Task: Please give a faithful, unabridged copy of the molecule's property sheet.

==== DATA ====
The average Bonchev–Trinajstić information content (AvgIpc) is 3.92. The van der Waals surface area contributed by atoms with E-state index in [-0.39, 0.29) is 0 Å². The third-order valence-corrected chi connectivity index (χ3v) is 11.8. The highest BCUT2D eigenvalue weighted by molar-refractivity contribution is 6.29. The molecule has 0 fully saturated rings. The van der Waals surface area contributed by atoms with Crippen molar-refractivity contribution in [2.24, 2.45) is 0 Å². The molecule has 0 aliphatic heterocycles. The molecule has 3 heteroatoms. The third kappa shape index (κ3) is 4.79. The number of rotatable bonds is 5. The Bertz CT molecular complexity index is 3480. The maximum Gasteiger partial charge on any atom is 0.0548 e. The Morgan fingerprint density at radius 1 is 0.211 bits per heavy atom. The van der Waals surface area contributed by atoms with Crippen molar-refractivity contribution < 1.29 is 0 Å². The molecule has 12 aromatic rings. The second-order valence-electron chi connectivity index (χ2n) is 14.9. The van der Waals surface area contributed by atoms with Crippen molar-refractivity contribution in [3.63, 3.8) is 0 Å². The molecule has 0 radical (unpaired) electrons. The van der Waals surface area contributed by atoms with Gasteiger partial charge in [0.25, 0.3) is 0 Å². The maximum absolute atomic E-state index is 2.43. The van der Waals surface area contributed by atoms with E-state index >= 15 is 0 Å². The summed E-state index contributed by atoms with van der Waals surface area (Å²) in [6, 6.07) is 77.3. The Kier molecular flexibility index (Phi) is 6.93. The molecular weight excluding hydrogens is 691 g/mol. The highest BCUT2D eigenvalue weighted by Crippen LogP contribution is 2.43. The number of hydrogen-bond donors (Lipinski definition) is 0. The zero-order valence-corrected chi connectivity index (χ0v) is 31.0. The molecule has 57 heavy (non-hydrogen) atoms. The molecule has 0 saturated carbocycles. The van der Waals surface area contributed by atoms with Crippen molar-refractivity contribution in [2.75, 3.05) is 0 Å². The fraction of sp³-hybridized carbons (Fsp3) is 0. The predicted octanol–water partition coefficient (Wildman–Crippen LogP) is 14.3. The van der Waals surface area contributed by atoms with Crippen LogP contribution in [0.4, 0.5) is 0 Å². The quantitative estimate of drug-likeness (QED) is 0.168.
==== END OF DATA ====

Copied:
The average Bonchev–Trinajstić information content (AvgIpc) is 3.92. The van der Waals surface area contributed by atoms with E-state index in [-0.39, 0.29) is 0 Å². The third-order valence-corrected chi connectivity index (χ3v) is 11.8. The highest BCUT2D eigenvalue weighted by molar-refractivity contribution is 6.29. The molecule has 0 fully saturated rings. The van der Waals surface area contributed by atoms with Crippen molar-refractivity contribution in [2.24, 2.45) is 0 Å². The molecule has 0 aliphatic heterocycles. The molecule has 3 heteroatoms. The third kappa shape index (κ3) is 4.79. The number of rotatable bonds is 5. The Bertz CT molecular complexity index is 3480. The maximum Gasteiger partial charge on any atom is 0.0548 e. The Morgan fingerprint density at radius 1 is 0.211 bits per heavy atom. The van der Waals surface area contributed by atoms with Crippen molar-refractivity contribution < 1.29 is 0 Å². The molecule has 12 aromatic rings. The second-order valence-electron chi connectivity index (χ2n) is 14.9. The van der Waals surface area contributed by atoms with Crippen molar-refractivity contribution in [3.63, 3.8) is 0 Å². The molecule has 0 radical (unpaired) electrons. The van der Waals surface area contributed by atoms with Gasteiger partial charge in [0.25, 0.3) is 0 Å². The maximum absolute atomic E-state index is 2.43. The van der Waals surface area contributed by atoms with E-state index >= 15 is 0 Å². The summed E-state index contributed by atoms with van der Waals surface area (Å²) in [6, 6.07) is 77.3. The Kier molecular flexibility index (Phi) is 6.93. The molecular weight excluding hydrogens is 691 g/mol. The highest BCUT2D eigenvalue weighted by Crippen LogP contribution is 2.43. The number of hydrogen-bond donors (Lipinski definition) is 0. The zero-order valence-corrected chi connectivity index (χ0v) is 31.0. The molecule has 57 heavy (non-hydrogen) atoms. The molecule has 0 saturated carbocycles. The van der Waals surface area contributed by atoms with Crippen molar-refractivity contribution in [2.75, 3.05) is 0 Å². The fraction of sp³-hybridized carbons (Fsp3) is 0. The predicted octanol–water partition coefficient (Wildman–Crippen LogP) is 14.3. The van der Waals surface area contributed by atoms with Crippen LogP contribution in [0.4, 0.5) is 0 Å². The quantitative estimate of drug-likeness (QED) is 0.168.